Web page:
A majority of the judges (Justices Deschamps, Moldaver, LeBel and Abella) held that a deemed trust under the Pension Benefits Act encompasses the entire windup deficiency. This is important since, for the past two decades, employers have argued that it does not. Consequently, in a non-insolvency situation, if an employer chooses to wind up a plan with a deficit, the deemed trust in s. 57(4) of the Pension Benefits Act will provide a basis for unions and employees to seek an order to recover the balance (subject to the amortization period for employer contributions that is permitted under the Act).
However, in an insolvency situation, the likelihood is that there will be an order that provides a super-priority for Debtor-in-Possession (DIP) lenders. Applying the doctrine of paramountcy, as the Supreme Court did in Indalex, the deemed trust will be superseded by the DIP order. However, if funds remain after DIP lenders have been paid, it will be open to plan beneficiaries to argue that the deemed trust continues to apply and ranks above the remaining secured creditor claims.
Breach of Fiduciary Duty:
The Supreme Court unanimously held that Indalex Ltd. – which was the administrator of the pension plans – had breached its fiduciary duty to employees, although the breadth of the finding differed among the individual judges. The Court rejected the argument that an employer’s duties as pension plan administrator cannot run concurrently with its corporate duties to shareholders during insolvency proceedings. That means that, in a CCAA proceeding, a company cannot solely focus on honouring its corporate responsibilities. A company must at least take steps to resolve the inherent conflicts that can surface between the duty it owes pension plan beneficiaries and the duty it owes its shareholders.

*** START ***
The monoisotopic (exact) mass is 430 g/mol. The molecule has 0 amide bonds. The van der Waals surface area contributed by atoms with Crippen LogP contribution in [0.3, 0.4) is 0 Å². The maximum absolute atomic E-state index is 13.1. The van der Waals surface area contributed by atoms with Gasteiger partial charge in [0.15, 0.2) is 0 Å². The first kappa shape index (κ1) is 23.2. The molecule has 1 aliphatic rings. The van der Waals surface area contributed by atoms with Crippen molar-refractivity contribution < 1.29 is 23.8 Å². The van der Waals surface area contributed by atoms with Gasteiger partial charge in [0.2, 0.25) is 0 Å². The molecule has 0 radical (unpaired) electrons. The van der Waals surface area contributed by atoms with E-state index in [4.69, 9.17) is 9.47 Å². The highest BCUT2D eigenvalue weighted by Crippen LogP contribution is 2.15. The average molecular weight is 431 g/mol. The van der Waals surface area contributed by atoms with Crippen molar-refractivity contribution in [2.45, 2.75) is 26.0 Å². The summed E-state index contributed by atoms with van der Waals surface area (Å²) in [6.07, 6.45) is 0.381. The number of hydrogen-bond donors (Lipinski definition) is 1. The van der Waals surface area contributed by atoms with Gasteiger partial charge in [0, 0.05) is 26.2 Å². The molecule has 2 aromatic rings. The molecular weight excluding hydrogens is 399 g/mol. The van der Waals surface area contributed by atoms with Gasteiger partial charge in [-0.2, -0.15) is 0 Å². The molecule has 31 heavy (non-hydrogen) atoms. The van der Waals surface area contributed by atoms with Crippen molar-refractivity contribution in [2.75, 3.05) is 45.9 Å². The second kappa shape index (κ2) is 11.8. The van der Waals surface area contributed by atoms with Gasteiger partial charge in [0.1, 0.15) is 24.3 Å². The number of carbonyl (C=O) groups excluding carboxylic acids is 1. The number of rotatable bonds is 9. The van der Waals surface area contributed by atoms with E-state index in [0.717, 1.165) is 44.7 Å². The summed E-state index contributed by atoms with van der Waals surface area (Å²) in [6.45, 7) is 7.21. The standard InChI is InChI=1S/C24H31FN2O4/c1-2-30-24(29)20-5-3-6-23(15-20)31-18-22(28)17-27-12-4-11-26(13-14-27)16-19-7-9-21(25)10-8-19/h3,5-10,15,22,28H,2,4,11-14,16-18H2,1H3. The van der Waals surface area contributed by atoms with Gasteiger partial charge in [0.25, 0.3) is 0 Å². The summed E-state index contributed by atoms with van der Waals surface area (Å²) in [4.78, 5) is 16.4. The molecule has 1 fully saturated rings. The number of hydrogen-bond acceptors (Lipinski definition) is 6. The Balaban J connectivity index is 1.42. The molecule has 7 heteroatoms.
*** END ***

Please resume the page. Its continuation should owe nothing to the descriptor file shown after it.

The Court’s rulings are clear that an employer must notify pension plan members or their representatives of actions that may be taken under the CCAA that could affect their rights, and advise the CCAA judge when it is in a conflict of interest. It is also clear that where there is a conflict between the employer’s fiduciary duty to plan members and its obligations to shareholders, steps must be taken to ensure that plan members can obtain independent representation (e.g. through the appointment of representative counsel or an independent Plan administrator).
Application of provincial law in a CCAA proceeding:
Justice Deschamps’ ruling explicitly recognizes that the statutory deemed trust continues to apply in CCAA proceedings, but is subject to the doctrine of federal paramountcy. All of the judges agreed that a DIP order that gives priority over statutory trusts will prevail over the provincial deemed trust, thereby rendering the provincial deemed trust inoperative.